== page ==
Sundin on Ovechkin playing for Stanley Cup: We all want to see him win

Hockey Central discussion on how good it is to see Alex Ovechkin finally reach his first Stanley Cup Final, seeing as though he's worked so hard to dismiss all the unfair criticism and ridicule from the outside.

Mats Sundin knows all too well how difficult it is to win a Stanley Cup.

The former Toronto Maple Leafs captain is considered among the greatest players in hockey history to never win nor advanced to the NHL’s championship series. That’s one reason why he’d be happy to see Alex Ovechkin and the Washington Capitals win it all this year.

“We all do want to see him win,” Sundin said of Ovechkin during a Friday morning appearance on Sportsnet’s Starting Lineup.

Sundin played 1,346 career regular-season NHL games and finished his Hall of Fame career with 1,349 points. He added 82 points in the 91 playoff games he suited up for but the furthest his teams ever advanced was the Eastern Conference Final in 1999 and 2002.

Ovechkin, as a 32-year-old, already sits 19th in NHL history with 607 goals and is about to get his first taste of what it’s like to compete in the final.

“It’s so hard to win a Stanley Cup in the National Hockey League and you need to have the deepest rosters and great goaltending and everybody has to stay healthy and you need a little bit of luck on the way,” Sundin said.

While Sundin can’t speak first-hand about what it’s like to win the Cup, he does have plenty of experience winning on the international stage. In addition to being a seven-time medallist at the IIHF world championships, Sundin captained Team Sweden to an Olympic gold medal in 2006.

The 47-year-old likened going on a Stanley Cup run to going on an Olympic run.

“I competed in three different Olympics—in Nagano, in Salt Lake City and in Torino—and to be honest with you we played better in Salt Lake City as a team than we did in Torino,” Sundin explained. “We got nothing in Salt Lake City. In Torino we won gold as a team, so it’s a lot who you run into on the way to your championship, if you’re lucky and get the breaks, and it’s really hard to win at the highest level.”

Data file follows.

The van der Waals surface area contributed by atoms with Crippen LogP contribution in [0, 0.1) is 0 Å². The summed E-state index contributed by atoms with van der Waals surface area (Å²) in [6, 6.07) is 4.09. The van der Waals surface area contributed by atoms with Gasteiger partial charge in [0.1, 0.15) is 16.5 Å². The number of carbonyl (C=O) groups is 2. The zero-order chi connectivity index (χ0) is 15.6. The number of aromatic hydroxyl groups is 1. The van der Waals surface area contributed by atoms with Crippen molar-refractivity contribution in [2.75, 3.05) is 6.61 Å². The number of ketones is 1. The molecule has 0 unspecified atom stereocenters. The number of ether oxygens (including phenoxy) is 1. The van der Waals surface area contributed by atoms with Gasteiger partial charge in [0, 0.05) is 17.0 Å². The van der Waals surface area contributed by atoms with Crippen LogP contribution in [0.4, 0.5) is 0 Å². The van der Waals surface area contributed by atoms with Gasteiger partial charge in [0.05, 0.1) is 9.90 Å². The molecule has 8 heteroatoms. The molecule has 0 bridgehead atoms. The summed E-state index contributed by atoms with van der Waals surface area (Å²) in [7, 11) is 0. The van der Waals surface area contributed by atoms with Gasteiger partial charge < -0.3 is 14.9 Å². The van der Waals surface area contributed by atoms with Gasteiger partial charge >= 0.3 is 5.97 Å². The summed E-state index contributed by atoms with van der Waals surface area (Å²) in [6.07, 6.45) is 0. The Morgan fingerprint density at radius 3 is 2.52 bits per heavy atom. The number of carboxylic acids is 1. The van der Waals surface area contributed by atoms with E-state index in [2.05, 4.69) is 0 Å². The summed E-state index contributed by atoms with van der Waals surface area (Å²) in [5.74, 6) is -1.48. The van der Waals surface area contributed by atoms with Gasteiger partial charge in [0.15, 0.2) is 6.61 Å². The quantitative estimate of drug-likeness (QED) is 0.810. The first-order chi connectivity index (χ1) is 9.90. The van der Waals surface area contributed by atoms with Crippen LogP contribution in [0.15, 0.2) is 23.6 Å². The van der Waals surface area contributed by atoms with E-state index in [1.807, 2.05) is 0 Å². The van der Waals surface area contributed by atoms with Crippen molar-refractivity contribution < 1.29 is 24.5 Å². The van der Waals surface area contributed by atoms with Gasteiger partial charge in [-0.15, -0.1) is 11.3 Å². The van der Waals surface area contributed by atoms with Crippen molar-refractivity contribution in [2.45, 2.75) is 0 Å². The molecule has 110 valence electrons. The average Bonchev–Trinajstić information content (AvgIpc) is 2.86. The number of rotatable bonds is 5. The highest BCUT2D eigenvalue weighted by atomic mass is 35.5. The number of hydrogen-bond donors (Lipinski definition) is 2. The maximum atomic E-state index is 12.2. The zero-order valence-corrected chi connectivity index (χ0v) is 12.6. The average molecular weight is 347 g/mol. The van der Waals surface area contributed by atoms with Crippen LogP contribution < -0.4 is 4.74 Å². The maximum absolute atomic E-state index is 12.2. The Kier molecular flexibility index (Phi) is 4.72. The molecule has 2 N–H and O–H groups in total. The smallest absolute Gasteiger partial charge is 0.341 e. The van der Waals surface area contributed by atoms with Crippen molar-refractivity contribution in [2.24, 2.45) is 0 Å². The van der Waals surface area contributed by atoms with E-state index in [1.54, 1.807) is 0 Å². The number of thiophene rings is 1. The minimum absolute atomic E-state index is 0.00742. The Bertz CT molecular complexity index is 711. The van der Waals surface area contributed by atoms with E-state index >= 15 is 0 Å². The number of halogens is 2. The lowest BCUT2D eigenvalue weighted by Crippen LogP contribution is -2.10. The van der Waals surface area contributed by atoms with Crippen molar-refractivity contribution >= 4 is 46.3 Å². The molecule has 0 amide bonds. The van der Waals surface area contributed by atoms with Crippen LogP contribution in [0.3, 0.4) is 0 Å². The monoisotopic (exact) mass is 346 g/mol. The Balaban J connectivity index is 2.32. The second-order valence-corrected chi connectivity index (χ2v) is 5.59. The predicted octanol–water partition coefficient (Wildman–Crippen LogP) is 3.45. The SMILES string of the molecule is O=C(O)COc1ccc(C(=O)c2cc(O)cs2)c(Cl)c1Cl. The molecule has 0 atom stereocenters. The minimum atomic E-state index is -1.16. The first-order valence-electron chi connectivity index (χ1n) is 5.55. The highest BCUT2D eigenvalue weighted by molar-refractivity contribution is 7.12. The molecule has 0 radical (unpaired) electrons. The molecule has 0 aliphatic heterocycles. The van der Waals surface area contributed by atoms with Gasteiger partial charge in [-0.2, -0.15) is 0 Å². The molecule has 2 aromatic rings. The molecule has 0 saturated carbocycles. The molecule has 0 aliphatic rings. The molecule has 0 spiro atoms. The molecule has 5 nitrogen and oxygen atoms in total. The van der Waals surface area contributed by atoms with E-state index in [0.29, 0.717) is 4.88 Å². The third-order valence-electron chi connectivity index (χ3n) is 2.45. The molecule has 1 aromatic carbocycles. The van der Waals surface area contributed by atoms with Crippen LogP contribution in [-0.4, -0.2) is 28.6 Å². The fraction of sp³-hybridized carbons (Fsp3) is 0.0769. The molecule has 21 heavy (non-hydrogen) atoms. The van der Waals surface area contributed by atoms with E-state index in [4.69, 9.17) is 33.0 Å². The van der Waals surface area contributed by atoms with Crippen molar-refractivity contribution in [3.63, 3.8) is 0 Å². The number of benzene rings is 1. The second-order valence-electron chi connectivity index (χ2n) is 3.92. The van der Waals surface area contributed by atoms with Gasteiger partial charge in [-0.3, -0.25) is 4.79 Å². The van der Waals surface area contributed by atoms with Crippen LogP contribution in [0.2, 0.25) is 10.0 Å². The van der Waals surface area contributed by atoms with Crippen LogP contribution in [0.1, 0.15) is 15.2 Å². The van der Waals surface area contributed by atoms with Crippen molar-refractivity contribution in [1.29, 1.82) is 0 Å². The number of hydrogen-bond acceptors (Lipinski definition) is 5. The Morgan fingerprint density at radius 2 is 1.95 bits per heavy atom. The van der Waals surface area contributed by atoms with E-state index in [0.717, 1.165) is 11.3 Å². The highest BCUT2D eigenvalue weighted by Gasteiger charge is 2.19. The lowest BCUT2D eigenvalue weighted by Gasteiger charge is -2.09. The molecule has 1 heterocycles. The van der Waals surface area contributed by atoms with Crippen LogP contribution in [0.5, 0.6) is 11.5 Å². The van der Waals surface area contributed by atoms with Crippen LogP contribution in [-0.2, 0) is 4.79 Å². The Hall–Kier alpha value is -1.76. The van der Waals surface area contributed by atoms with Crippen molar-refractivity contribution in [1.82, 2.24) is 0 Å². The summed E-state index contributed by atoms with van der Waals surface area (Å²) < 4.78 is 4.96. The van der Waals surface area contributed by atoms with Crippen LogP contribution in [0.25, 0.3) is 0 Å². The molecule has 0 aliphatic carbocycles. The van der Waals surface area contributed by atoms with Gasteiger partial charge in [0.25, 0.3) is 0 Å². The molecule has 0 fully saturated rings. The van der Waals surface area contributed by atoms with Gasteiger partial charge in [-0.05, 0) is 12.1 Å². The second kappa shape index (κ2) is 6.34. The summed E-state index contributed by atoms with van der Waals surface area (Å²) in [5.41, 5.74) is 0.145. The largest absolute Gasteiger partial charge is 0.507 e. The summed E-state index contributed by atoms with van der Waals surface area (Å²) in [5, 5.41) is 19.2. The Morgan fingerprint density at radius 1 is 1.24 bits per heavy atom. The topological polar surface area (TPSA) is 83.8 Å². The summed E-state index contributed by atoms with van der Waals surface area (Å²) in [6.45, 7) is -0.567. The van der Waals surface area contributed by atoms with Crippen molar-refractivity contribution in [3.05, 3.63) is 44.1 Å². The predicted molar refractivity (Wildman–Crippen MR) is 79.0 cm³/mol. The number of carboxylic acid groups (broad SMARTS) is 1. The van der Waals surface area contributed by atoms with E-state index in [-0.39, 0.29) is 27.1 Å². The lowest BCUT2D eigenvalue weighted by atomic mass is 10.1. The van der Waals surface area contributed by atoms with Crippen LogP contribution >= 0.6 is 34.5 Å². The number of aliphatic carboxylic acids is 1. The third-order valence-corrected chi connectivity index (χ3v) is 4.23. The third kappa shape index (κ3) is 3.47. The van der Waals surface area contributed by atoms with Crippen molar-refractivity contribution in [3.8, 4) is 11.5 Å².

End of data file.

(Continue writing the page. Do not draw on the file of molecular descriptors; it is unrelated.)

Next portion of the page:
Sundin added that there’s nothing quite as fun as going deep in the playoffs with your teammates.

“I mean, myself, with all the experience we had of not reaching all the way out to the championship…being in the playoffs is also the best thing,” he said. “Just to be on the run in the playoffs and to go through the third round and just make it deep in the playoffs is the most fun.”

Ovechkin certainly has had fun this post-season, leading his team with 12 goals and sitting second in league scoring behind teammate Evgeny Kuznetsov with 22 points in 19 games, including a league-best 15 road points.

Sportsnet’s Starting Lineup
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Ovechkin isn’t the lone reason Sundin might be leaning towards the Caps in this series either.

Nicklas Backstrom has been maybe the top offensive player for Sweden,” Sundin said of his countryman. “You look at Swedish hockey today, he’s been our No. 1, go-to guy in the national team, in the World Cup, and he won the world championships last year. This is a great opportunity for him. I know he’s been hurt in the playoffs but [they’re] good enough to win. I think they have a great chance to do it this year.”

The Capitals will have their hands full against the upstart Vegas Golden Knights, who have taken the sports world by storm this season.

“It really is wow isn’t it?” Sundin said, still in awe of what the expansion franchise has accomplished in its inaugural season. “Of all these players that all these different teams in the National Hockey League for some reason didn’t want to keep on their roster now are first of all having a great regular season and then might win the whole thing. It’s mind-boggling, really. But they’ve done a fantastic job and very important: great goaltending. You saw against Winnipeg, I’d say the goaltender (Marc-Andre Fleury) was the difference in that series.”

Game 1 of the Stanley Cup Final takes place Monday. Fans can watch the game on Sportsnet and CBC with coverage beginning at 7:30 p.m. ET.

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